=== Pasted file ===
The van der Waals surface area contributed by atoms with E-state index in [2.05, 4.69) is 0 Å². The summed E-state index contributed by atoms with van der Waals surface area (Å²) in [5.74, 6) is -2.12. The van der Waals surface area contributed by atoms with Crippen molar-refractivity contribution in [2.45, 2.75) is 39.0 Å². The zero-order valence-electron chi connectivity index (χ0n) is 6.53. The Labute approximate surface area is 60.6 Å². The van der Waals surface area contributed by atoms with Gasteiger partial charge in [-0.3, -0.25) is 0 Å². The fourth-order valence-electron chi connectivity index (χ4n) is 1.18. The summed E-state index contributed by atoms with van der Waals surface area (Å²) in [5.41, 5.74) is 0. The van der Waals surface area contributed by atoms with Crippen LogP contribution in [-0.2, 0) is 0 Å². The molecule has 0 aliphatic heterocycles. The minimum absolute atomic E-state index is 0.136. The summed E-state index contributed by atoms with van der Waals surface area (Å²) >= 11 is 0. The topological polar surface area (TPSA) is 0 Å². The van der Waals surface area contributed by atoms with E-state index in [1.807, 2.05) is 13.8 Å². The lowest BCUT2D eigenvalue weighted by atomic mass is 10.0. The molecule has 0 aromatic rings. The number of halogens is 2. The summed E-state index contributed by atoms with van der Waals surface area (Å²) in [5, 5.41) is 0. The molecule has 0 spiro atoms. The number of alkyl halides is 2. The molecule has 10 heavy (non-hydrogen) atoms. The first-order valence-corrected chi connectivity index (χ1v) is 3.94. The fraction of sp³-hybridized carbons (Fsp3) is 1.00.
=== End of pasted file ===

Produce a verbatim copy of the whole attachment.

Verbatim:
The van der Waals surface area contributed by atoms with E-state index in [2.05, 4.69) is 0 Å². The summed E-state index contributed by atoms with van der Waals surface area (Å²) in [5.74, 6) is -2.12. The van der Waals surface area contributed by atoms with Crippen molar-refractivity contribution in [2.45, 2.75) is 39.0 Å². The zero-order valence-electron chi connectivity index (χ0n) is 6.53. The Labute approximate surface area is 60.6 Å². The van der Waals surface area contributed by atoms with Gasteiger partial charge in [-0.3, -0.25) is 0 Å². The fourth-order valence-electron chi connectivity index (χ4n) is 1.18. The summed E-state index contributed by atoms with van der Waals surface area (Å²) in [5.41, 5.74) is 0. The van der Waals surface area contributed by atoms with Crippen LogP contribution in [-0.2, 0) is 0 Å². The molecule has 0 aliphatic heterocycles. The minimum absolute atomic E-state index is 0.136. The summed E-state index contributed by atoms with van der Waals surface area (Å²) >= 11 is 0. The topological polar surface area (TPSA) is 0 Å². The van der Waals surface area contributed by atoms with E-state index in [1.807, 2.05) is 13.8 Å². The lowest BCUT2D eigenvalue weighted by atomic mass is 10.0. The molecule has 0 aromatic rings. The number of halogens is 2. The summed E-state index contributed by atoms with van der Waals surface area (Å²) in [5, 5.41) is 0. The molecule has 0 spiro atoms. The number of alkyl halides is 2. The molecule has 10 heavy (non-hydrogen) atoms. The first-order valence-corrected chi connectivity index (χ1v) is 3.94. The fraction of sp³-hybridized carbons (Fsp3) is 1.00.